- Also known as Rorschach audio and auditory peripheric hallucination. The term auditory pareidolia is indebted to the Greek words para (next to, in addition, beside) and eidos (image, appearance, looks). The eponym Rorschach audio refers to the Swiss psychiatrist Hermann Rorschach (1884-1922), the inventor of the Rorschach inkblot test. Both terms are used to denote a * cognitive illusion consisting of intelligible and meaningful words discerned in a pattern of unintelligible words, random sounds, or white noise. Auditory pareidolia is classified as atypeof *pareidolia. The notion of pareidolia, at least as originally conceptualized by the Russian psychiatrist Victor Kandinsky (1849-1889), used to have an exclusive bearing on the visual modality. Today pareidolia tends to be attributed to * apophenia, i.e. an excess of perceptual or heuristic sensitivity leading to the discernment of patterns or connections in random or otherwise meaningless data. As a consequence, the term now encompasses cognitive illusions experienced in any of the sensory modalities. Auditory parei-dolia is believed to play an important part in * backward masking, as well as in the * electronic voice phenomenon (EVP).ReferencesKandinsky, V. (1885). Kritische und klinische Betrachtungen im Gebiete der Sinnestäuschungen. Erste und zweite Studie. Berlin: Friedländer und Sohn.Banks, J. (2001). Rorschach audio: Ghost voices and perceptual creativity. Leonardo Music Journal, 11, 77-83.Blom, J.D., Sommer, I.E.C. (2009). Auditory hallucinations. Cognitive and Behavioral Neurology (in press).
Dictionary of Hallucinations. J.D. Blom. 2010.
Look at other dictionaries:
pareidolia — Also known as pareidolic illusion, partial hallucination, and additional image perception (German: Nebenbildwahrnehmung). The term parei dolia comes from the Greek words para (beside, near, resembling, accessory to, beyond, apart from,… … Dictionary of Hallucinations
Pareidolia — The term pareidolia (pronEng|pæraɪˈdoʊliə) describes a psychological phenomenon involving a vague and random stimulus (often an image or sound) being perceived as significant. Common examples include seeing images of animals or faces in clouds,… … Wikipedia
auditory peripherie hallucination — see auditory pareidolia … Dictionary of Hallucinations
verbal auditory hallucination — (VAH) Also known as auditory verbal hallucination, voice hallucination, phoneme, hallucinated speech, and voices . All five terms are used to denote a subclass of the group of *auditory hallucinations, the content of which is verbal in nature … Dictionary of Hallucinations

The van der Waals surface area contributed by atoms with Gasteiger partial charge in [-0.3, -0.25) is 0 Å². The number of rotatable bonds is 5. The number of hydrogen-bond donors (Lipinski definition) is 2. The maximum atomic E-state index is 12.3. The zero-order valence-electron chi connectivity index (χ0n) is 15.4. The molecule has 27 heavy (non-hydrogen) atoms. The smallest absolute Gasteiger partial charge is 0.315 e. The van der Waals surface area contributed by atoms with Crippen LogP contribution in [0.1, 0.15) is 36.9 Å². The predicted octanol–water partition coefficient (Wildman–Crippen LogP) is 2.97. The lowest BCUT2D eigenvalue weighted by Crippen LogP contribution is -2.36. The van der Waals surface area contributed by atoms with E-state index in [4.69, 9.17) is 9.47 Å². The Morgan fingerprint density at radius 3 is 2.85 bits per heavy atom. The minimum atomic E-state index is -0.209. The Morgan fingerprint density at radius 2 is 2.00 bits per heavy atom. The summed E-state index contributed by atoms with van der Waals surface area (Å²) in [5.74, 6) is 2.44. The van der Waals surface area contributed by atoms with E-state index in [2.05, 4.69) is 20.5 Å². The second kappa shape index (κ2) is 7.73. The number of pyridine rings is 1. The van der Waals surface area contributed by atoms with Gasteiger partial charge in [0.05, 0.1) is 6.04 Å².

Electronic voice phenomenon — Electronic voice phenomena (EVP) are sections of static noise on the radio or electronic recording that some listeners believe sound like voices speaking words; paranormal investigators sometimes interpret these noises as the voices of ghosts or… … Wikipedia
backward masking and illusions — Backward masking is also known as backwards masking and backmasking. All three terms are used in the popular music industry to denote a recording technique in which an auditory message is encrypted by recording it in reverse order onto a track … Dictionary of Hallucinations
expectancy hypothesis of hallucinatory experience — A generic term for a group of explanatory models that attribute a major part in the mediation of hallucinations and illusions to a person s expectations and attentional modulation. As noted by the American psychiatrist Mardi Jon Horowitz (b.… … Dictionary of Hallucinations
Schreber, Daniel Paul — (1842 1911) A German judge who was hospitalized three times and diagnosed variously with paranoia, dementia praecox, and schizophrenia. Schreber was rehabilitated after the first time he was discharged and reinstated as a judge, but had to be… … Dictionary of Hallucinations
indirect gedankenlautwerden — The term indirect Gedankenlautwerden is indebted to the German term Gedankenlautwerden,which translates as thought echo, thought echoing, thoughts out loud, or audible thinking. The term Gedankenlautwerden refers to a verbal auditory… … Dictionary of Hallucinations
Backmasking — (also known as backward masking) is a recording technique in which a sound or message is recorded backward on to a track that is meant to be played forward. Backmasking is a deliberate process, whereas a message found through phonetic reversal … Wikipedia